- Esophagogastroduodenoscopy (EGD) is often used to find the cause and examine the esophagus (swallowing tube) for damage. The doctor inserts a thin tube with a camera on the end through your mouth. The tube is then passed into your esophagus, stomach, and small intestine.
- Barium swallow
- Continuous esophageal pH monitoring
- Esophageal manometry
A positive stool occult blood test may diagnose bleeding that is coming from the irritation in the esophagus, stomach, or intestines.
You can make many lifestyle changes to help treat your symptoms. Avoid foods that cause problems for you. Making changes to your routine before you go to sleep may also help.
See Gastroesophageal reflux - discharge for more on managing your symptoms at home.
Avoid drugs such as aspirin, ibuprofen (Advil, Motrin), or naproxen (Aleve, Naprosyn). Take acetaminophen (Tylenol) to relieve pain. Take your medicines with plenty of water. When your doctor gives you a new medicine, remember to ask whether it will make your heartburn worse.
You may use over-the-counter antacids after meals and at bedtime, although they do not last very long. Common side effects of antacids include diarrhea or constipation.
Other over-the-counter and prescription drugs can treat GERD. They work more slowly than antacids but give you longer relief. Your pharmacist, doctor, or nurse can tell you how to take these drugs.
- Proton pump inhibitors (PPIs) decrease the amount of acid produced in your stomach
- H2 blockers (antagonists) lower the amount of acid released in the stomach
Anti-reflux operations (fundoplication and others) may be an option for patients whose symptoms do not go away with lifestyle changes and drugs. Heartburn and other symptoms should improve after surgery, but you may still need to take drugs for your heartburn.
There are also new therapies for reflux that can be performed through an endoscope (a flexible tube passed through the mouth into the stomach).
Most people respond to lifestyle changes and medications. However, many patients need to continue taking drugs to control their symptoms.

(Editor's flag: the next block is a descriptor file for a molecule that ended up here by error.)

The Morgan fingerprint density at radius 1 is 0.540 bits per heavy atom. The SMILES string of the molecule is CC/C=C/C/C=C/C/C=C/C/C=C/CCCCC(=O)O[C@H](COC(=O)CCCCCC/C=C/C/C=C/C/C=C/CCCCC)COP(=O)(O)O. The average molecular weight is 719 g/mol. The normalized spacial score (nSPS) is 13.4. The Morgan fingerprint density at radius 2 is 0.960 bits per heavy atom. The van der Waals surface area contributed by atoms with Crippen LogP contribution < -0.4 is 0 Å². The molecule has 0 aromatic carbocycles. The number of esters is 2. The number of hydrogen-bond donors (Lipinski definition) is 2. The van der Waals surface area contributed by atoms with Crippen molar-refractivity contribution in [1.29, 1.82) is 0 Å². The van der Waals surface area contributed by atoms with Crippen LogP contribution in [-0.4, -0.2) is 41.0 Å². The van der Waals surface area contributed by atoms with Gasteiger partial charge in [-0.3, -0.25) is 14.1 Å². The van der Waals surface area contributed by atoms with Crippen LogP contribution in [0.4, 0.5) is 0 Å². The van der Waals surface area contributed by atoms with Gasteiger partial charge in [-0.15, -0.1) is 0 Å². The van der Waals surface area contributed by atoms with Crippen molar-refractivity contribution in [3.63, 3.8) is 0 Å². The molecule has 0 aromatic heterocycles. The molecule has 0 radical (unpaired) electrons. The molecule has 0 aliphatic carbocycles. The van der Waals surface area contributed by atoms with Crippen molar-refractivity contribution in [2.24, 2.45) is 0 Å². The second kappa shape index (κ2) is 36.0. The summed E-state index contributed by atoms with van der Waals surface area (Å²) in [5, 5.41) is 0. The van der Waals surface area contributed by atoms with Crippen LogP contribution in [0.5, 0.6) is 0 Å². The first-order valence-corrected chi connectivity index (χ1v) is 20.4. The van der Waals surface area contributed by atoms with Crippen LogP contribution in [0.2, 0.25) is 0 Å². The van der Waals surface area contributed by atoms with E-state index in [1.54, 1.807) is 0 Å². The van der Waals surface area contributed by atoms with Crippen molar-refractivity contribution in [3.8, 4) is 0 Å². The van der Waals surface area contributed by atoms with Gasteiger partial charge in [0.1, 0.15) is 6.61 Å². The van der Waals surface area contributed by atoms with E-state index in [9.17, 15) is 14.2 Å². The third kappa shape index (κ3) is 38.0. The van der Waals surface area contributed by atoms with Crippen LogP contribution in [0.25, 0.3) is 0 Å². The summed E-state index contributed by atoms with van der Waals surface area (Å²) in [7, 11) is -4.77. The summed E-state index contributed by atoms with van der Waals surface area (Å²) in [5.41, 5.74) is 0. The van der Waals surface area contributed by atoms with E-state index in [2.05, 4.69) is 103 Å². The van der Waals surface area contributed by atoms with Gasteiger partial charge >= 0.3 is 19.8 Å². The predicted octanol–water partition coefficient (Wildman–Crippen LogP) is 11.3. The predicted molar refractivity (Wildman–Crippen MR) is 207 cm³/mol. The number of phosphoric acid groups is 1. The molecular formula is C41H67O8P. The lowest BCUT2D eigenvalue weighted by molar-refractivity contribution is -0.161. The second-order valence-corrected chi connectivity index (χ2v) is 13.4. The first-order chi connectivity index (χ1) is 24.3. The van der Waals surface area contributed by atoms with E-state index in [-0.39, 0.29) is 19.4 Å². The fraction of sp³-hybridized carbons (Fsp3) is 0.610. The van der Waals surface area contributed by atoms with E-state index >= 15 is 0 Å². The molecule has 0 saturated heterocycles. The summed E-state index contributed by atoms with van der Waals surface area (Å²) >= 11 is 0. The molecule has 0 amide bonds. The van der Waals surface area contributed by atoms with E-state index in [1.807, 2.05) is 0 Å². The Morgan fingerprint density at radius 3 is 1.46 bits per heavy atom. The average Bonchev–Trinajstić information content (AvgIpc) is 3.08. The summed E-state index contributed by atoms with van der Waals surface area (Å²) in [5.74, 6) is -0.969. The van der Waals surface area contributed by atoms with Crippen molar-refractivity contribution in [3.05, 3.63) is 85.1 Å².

- Barrett's esophagus (a change in the lining of the esophagus that can increase the risk of cancer)
- Bronchospasm (irritation and spasm of the airways due to acid)
- Chronic cough or hoarseness
- Dental problems
- Esophageal ulcer
- Stricture (a narrowing of the esophagus due to scarring)
When to Contact a Medical Professional
Call your health care provider if symptoms worsen or do not improve with lifestyle changes or medication.
Also call for any of the following symptoms:
- Choking (coughing, shortness of breath)
- Feeling filled up quickly when eating
- Frequent vomiting
- Loss of appetite
- Trouble swallowing (dysphagia) or pain with swallowing (odynophagia)
- Weight loss
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Wang KK, Sampliner RE. Updated guidelines 2008 for the diagnosis, surveillance and therapy of Barrett's esophagus. Am J Gastroenterol. 2008;103(3):788-797.
Kahrilas PJ, Shaheen NJ, Vaezi MF, Hiltz SW, Black E, Modlin IM. American Gastroenterological Association Medical Position Statement on the management of gastroesophageal reflux disease. Gastroenterology. 2008;135:1383-1391.
Galmiche JP, Hatlebakk J, Attwood S, et al. Laparoscopic antireflux surgery vs esomeprazole treatment for chronic GERD: the LOTUS randomized controlled trial. JAMA. 2011;305:1969-1977.
Review Date: 8/11/2011
Reviewed By: George F. Longstreth, MD, Department of Gastroenterology, Kaiser Permanente Medical Care Program, San Diego, California. Also reviewed by David Zieve, MD, MHA, Medical Director, A.D.A.M. Health Solutions, Ebix, Inc.